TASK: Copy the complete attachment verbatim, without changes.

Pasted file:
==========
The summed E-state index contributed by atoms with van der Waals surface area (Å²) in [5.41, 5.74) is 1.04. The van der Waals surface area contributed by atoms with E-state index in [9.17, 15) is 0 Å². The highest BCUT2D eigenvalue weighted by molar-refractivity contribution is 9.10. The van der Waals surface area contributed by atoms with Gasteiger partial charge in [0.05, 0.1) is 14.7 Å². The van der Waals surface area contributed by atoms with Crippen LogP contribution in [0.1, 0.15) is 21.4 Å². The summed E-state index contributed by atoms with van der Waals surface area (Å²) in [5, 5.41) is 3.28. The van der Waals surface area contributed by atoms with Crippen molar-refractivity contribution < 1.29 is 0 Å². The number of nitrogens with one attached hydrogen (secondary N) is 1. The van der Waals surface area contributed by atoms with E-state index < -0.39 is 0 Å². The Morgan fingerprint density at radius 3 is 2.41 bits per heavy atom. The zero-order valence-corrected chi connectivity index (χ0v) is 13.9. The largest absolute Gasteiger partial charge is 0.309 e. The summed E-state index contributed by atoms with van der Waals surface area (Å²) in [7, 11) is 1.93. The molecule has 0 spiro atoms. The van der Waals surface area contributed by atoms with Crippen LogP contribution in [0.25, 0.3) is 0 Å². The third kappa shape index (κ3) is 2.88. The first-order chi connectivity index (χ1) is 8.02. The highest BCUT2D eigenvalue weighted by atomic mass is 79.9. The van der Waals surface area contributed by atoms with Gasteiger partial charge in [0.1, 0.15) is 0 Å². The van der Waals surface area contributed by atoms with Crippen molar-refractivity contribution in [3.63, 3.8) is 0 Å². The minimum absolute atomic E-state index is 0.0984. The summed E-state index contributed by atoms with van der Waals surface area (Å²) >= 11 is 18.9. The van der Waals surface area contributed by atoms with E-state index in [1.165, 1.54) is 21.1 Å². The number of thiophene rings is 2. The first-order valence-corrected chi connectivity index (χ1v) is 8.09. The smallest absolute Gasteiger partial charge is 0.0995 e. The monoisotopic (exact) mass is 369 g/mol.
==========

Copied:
The summed E-state index contributed by atoms with van der Waals surface area (Å²) in [5.41, 5.74) is 1.04. The van der Waals surface area contributed by atoms with E-state index in [9.17, 15) is 0 Å². The highest BCUT2D eigenvalue weighted by molar-refractivity contribution is 9.10. The van der Waals surface area contributed by atoms with Gasteiger partial charge in [0.05, 0.1) is 14.7 Å². The van der Waals surface area contributed by atoms with Crippen LogP contribution in [0.1, 0.15) is 21.4 Å². The summed E-state index contributed by atoms with van der Waals surface area (Å²) in [5, 5.41) is 3.28. The van der Waals surface area contributed by atoms with Crippen molar-refractivity contribution < 1.29 is 0 Å². The number of nitrogens with one attached hydrogen (secondary N) is 1. The van der Waals surface area contributed by atoms with E-state index < -0.39 is 0 Å². The Morgan fingerprint density at radius 3 is 2.41 bits per heavy atom. The zero-order valence-corrected chi connectivity index (χ0v) is 13.9. The largest absolute Gasteiger partial charge is 0.309 e. The summed E-state index contributed by atoms with van der Waals surface area (Å²) in [7, 11) is 1.93. The molecule has 0 spiro atoms. The van der Waals surface area contributed by atoms with Crippen LogP contribution in [0.25, 0.3) is 0 Å². The third kappa shape index (κ3) is 2.88. The first-order chi connectivity index (χ1) is 8.02. The highest BCUT2D eigenvalue weighted by atomic mass is 79.9. The van der Waals surface area contributed by atoms with Gasteiger partial charge in [0.1, 0.15) is 0 Å². The van der Waals surface area contributed by atoms with Crippen molar-refractivity contribution in [3.63, 3.8) is 0 Å². The minimum absolute atomic E-state index is 0.0984. The summed E-state index contributed by atoms with van der Waals surface area (Å²) >= 11 is 18.9. The van der Waals surface area contributed by atoms with E-state index in [1.165, 1.54) is 21.1 Å². The number of thiophene rings is 2. The first-order valence-corrected chi connectivity index (χ1v) is 8.09. The smallest absolute Gasteiger partial charge is 0.0995 e. The monoisotopic (exact) mass is 369 g/mol.